Fight to save Miramichi salmon run goes high-tech
The days of waiting an entire year to get a look at the health of the Atlantic salmon population in the Miramichi River watershed are a thing of the past.
Fish movements in the river system are now being tracked live, by researchers with the Collaboration for Atlantic Salmon Tomorrow - a massive, multi-pronged initiative with representation from government, environmental and private sectors trying to get to the bottom of the steadily declining salmon counts on the Miramichi.
CAST is posting up-to-date ﬁgures on its newly launched website from data being collected through the use of sonar technology.
The sonar project is one of several being undertaken by the coalition as it looks to bring clarity to the situation while working toward solutions aimed at restoring the health of the watershed’s legendary run of wild Atlantic salmon.
Representatives from the Canadian Rivers Institute at the University of New Brunswick are leading the charge on this project, after setting up monitoring sites on the Miramichi’s southwest and northwest branches.
Sonar cameras have been in position on the Southwest Miramichi River just below the main bridge in Blackville, as well as on the Little Southwest Miramichi River near Upper Oxbow - which ﬂows into the weaker Northwest Miramichi River - since the summer of 2016.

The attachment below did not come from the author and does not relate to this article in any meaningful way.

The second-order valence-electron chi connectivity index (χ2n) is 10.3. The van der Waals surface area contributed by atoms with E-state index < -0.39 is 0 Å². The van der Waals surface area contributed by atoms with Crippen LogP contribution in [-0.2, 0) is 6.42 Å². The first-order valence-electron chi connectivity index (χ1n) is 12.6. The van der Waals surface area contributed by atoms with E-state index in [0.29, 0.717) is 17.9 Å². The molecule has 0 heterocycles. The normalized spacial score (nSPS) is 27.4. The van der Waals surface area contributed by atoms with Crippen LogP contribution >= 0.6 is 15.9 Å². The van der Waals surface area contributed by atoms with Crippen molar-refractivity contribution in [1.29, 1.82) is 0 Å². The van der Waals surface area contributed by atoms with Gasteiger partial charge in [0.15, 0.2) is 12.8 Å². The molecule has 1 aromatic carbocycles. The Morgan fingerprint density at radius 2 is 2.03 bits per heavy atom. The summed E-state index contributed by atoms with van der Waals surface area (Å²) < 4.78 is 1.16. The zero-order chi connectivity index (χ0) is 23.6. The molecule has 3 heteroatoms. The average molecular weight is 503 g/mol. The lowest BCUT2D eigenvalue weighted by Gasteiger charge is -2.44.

While there is still some ﬁne-tuning to do in order to improve accuracy, oﬃcials with the project say being able to eventually have a running tally of the number of salmon swimming upstream and back out to sea represents a signiﬁcant step forward in the overarching ﬁght to save the species.
“One huge advantage to the sonar technique is the prospect of automating salmon counts - having people out on the river counting salmon 24 hours a day, seven days a week is not practical,” said Andrew Willett, the executive director of CAST, in a statement released by UNB Friday morning. “Can you imagine what it will mean if we can automate the counts and get a robust and accurate picture of Atlantic salmon stocks? That will certainly help in the eﬀort to manage stocks on the Miramichi and, we hope, aid in a revival.”
The purchase of the sonar cameras was funded by J.D. Irving, Limited, one of the key backers of the CAST initiative.
J.D. Irving, Limited is a privately owned company headquartered in Saint John. Its activities include forestry, paper products, agriculture, food processing, transportation and shipbuilding. Brunswick News newspapers, including the Miramichi Leader, are published by Brunswick News, Inc., a separate company.
The daily counts can be viewed online at castsalmon.com.
All of the data posted to the live tracker comes following a review of the information being collected by the sonar equipment, which has been sunk into the water near the river’s edge and project at total of 96 beams designed to capture the image of any ﬁsh that might be swimming by. The fact that literally everything with gills that crosses the path of those monitoring stations is documented as part of the data collection process is one of the challenges that researchers are working on.